Large-scale ballistic exercises such as the Olympic lifts are promoted as advantageous for athletes on all levels. However, in my opinion, these exercises are very dangerous and expose multiple joints to risk. This risk is just not necessary for traditional young athletes interested in improving sports performance or general populations that seek to improve body composition. Some research has been conducted to determine injury occurrence from Olympic and at minimum reported an injury risk (Feito et al., 2014; Johasson et al. 2011; Kulund et al., 1978; Raske & Norlin, 2002). More research is needed and we must keep in mind the limitations of research that requires accurate reporting of injuries.
Following my time training clients, I can say unequivocally that I would absolutely never prescribe the snatch and clean and jerk for any of our clients.
Olympic lifting is designed for Olympic competition, not for basketball, baseball, football, or hockey player’s who need to improve strength, power, and muscle mass throughout all the major muscle groups. Simply if an athlete becomes 100% stronger throughout all major muscle groups they will move faster, jump higher, or throw a ball harder. Further, Olympic lifting for Olympic athletes takes years to perfect the form necessary to safely perform those exercises. Athletes of typical sports simply do not have the months and years necessary to perfect the form required nor does the risk-benefit ratio match the goals of the athlete. The benefits of Olympic lifting does not exceed that of basic resistance exercise and presents an extreme risk of musculoskeletal injury.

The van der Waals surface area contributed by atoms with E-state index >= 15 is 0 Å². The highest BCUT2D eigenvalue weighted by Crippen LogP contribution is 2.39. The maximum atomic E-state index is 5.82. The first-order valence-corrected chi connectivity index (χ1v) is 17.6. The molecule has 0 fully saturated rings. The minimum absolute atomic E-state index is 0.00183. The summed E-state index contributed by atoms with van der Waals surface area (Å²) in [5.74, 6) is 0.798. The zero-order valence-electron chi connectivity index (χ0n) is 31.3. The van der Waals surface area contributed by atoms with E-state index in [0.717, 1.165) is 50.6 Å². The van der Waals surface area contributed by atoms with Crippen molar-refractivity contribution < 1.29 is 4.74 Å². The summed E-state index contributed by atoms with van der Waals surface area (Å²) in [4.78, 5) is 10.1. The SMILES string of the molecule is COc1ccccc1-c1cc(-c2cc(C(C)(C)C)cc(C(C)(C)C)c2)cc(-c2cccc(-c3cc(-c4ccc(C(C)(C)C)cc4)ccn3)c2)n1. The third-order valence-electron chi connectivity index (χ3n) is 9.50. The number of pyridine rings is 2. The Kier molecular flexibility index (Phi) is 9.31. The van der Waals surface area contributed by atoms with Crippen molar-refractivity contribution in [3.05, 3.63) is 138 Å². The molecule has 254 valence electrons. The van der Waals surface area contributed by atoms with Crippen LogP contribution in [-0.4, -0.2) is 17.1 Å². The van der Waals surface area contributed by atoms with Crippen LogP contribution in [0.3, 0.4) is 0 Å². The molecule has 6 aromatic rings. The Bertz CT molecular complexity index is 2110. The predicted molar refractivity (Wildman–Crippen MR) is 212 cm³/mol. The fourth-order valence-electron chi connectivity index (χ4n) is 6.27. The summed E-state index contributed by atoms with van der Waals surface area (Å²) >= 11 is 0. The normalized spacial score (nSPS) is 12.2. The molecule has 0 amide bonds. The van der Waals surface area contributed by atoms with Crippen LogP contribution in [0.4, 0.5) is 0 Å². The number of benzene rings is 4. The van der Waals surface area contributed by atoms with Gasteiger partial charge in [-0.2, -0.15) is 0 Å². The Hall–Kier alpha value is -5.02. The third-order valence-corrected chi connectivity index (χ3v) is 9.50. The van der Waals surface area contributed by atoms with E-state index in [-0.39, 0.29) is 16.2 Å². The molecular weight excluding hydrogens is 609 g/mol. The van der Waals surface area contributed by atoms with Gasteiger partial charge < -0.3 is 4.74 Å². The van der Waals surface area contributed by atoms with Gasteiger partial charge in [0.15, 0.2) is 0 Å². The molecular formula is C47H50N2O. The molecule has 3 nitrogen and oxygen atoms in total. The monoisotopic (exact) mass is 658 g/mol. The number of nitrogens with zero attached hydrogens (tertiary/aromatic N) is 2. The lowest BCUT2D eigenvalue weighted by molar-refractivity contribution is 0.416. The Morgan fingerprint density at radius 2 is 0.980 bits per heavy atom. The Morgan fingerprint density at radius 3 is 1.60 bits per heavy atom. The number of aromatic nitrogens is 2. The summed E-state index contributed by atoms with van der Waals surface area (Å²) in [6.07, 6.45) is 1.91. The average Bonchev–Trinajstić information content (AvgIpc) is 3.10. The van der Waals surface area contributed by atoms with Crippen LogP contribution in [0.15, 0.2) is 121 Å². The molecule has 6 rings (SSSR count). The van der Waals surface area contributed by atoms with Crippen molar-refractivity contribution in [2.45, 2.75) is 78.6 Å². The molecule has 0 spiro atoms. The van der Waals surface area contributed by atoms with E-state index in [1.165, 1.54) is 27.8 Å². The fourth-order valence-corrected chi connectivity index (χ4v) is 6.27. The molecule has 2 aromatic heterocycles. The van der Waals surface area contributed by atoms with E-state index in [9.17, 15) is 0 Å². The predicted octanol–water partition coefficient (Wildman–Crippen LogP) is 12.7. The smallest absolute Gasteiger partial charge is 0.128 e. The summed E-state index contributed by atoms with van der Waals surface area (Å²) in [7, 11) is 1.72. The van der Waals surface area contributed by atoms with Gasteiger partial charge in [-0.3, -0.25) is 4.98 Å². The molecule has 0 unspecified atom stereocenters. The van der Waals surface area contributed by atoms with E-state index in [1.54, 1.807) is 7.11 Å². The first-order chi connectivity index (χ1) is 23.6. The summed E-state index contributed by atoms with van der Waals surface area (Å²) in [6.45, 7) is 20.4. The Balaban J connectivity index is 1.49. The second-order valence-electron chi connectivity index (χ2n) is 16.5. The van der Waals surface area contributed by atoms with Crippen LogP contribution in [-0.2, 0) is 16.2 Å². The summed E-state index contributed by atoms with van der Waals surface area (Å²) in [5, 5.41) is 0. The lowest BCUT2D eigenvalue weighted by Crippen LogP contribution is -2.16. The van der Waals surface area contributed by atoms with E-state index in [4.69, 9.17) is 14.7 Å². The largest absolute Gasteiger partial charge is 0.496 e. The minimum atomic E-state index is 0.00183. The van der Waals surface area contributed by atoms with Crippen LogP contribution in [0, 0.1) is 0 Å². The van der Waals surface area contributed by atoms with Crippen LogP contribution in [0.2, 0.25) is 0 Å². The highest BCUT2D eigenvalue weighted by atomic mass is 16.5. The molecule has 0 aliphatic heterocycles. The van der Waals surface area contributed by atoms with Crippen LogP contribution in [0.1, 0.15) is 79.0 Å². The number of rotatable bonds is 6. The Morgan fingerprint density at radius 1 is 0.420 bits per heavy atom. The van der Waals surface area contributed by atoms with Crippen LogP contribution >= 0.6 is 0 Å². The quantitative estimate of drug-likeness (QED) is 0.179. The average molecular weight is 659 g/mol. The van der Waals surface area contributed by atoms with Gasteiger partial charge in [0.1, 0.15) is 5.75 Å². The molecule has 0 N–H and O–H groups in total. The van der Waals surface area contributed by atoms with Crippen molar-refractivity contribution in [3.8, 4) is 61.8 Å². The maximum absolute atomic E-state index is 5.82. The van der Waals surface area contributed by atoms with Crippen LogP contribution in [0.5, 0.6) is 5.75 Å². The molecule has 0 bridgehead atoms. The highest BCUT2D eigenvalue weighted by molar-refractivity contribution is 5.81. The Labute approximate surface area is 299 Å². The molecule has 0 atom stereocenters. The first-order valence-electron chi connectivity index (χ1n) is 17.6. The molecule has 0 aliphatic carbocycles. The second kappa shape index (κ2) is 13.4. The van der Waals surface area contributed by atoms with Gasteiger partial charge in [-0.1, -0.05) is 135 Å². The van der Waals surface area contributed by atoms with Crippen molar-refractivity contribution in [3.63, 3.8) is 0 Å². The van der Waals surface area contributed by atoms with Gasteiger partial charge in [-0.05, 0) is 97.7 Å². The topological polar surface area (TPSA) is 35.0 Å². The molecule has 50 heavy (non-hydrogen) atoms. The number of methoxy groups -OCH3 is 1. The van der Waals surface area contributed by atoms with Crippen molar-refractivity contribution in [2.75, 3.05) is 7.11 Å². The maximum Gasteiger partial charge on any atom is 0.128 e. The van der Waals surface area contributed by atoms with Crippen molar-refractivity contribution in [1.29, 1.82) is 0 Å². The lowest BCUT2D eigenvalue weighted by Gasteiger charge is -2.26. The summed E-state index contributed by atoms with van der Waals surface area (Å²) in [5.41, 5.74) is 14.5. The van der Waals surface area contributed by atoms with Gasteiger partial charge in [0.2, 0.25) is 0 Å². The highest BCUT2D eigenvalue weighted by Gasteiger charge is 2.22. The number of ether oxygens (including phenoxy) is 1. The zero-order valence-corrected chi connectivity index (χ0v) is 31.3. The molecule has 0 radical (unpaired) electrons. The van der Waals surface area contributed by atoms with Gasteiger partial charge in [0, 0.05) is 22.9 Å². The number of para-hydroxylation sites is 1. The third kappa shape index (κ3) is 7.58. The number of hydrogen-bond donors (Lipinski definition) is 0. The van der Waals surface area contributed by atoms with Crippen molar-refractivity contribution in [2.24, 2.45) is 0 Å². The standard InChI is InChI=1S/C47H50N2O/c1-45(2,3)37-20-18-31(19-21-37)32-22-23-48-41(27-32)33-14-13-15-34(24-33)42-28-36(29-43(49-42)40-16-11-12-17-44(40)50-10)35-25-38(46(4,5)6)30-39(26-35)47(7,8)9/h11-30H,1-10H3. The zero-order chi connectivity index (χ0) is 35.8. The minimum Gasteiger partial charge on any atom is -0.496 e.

Feito, Y., & Paul, A. (2014). Prevalence of injury among CrossFit® participants. Medicine & Science in Sports & Exercise, 46, 762. https://doi.org/10.1249/01.mss.0000495783.20863.86
Jonasson, P., Halldin, K., Karlsson, J., Thoreson, O., Hvannberg, J., Swärd, L., & Baranto, A. (2011). Prevalence of joint-related pain in the extremities and spine in five groups of top athletes. Knee Surgery, Sports Traumatology, Arthroscopy, 19(9), 1540–1546. https://doi.org/10.1007/s00167-011-1539-4
Kulund, D. N., Dewey, J. B., Brubaker, C. E., & Roberts, J. R. (1978). Olympic Weight-Lifting Injuries. The Physician and Sportsmedicine, 6(11), 111–119. https://doi.org/10.1080/00913847.1978.11783743
Raske, Å., & Norlin, R. (2002). Injury incidence and prevalence among elite weight and power lifters. The American Journal of Sports Medicine, 30(2), 248–256. https://doi.org/10.1177/03635465020300021701